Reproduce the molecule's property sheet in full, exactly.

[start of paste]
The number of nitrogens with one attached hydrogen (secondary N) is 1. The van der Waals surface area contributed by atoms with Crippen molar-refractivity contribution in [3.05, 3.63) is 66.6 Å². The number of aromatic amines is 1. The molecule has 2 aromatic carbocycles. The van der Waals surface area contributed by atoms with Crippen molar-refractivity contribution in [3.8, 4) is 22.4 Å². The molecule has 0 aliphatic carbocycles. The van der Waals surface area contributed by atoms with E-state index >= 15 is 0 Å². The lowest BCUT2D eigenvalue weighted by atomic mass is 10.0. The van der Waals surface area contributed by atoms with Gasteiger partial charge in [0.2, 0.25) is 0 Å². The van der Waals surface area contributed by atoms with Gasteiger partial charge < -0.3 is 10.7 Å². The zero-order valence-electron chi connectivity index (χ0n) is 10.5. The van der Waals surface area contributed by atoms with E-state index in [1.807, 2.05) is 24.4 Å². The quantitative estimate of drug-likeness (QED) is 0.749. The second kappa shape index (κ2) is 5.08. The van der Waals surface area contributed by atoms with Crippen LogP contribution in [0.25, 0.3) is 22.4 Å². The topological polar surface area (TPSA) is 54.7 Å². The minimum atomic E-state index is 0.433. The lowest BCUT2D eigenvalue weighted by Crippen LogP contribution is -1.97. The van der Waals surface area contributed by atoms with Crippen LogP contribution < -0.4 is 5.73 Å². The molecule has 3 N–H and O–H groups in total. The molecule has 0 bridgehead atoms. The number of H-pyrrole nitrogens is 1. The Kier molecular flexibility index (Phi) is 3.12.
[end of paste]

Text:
The number of nitrogens with one attached hydrogen (secondary N) is 1. The van der Waals surface area contributed by atoms with Crippen molar-refractivity contribution in [3.05, 3.63) is 66.6 Å². The number of aromatic amines is 1. The molecule has 2 aromatic carbocycles. The van der Waals surface area contributed by atoms with Crippen molar-refractivity contribution in [3.8, 4) is 22.4 Å². The molecule has 0 aliphatic carbocycles. The van der Waals surface area contributed by atoms with E-state index >= 15 is 0 Å². The lowest BCUT2D eigenvalue weighted by atomic mass is 10.0. The van der Waals surface area contributed by atoms with Gasteiger partial charge in [0.2, 0.25) is 0 Å². The van der Waals surface area contributed by atoms with Gasteiger partial charge < -0.3 is 10.7 Å². The zero-order valence-electron chi connectivity index (χ0n) is 10.5. The van der Waals surface area contributed by atoms with E-state index in [1.807, 2.05) is 24.4 Å². The quantitative estimate of drug-likeness (QED) is 0.749. The second kappa shape index (κ2) is 5.08. The van der Waals surface area contributed by atoms with Crippen LogP contribution in [0.25, 0.3) is 22.4 Å². The topological polar surface area (TPSA) is 54.7 Å². The minimum atomic E-state index is 0.433. The lowest BCUT2D eigenvalue weighted by Crippen LogP contribution is -1.97. The van der Waals surface area contributed by atoms with Crippen LogP contribution < -0.4 is 5.73 Å². The molecule has 3 N–H and O–H groups in total. The molecule has 0 bridgehead atoms. The number of H-pyrrole nitrogens is 1. The Kier molecular flexibility index (Phi) is 3.12.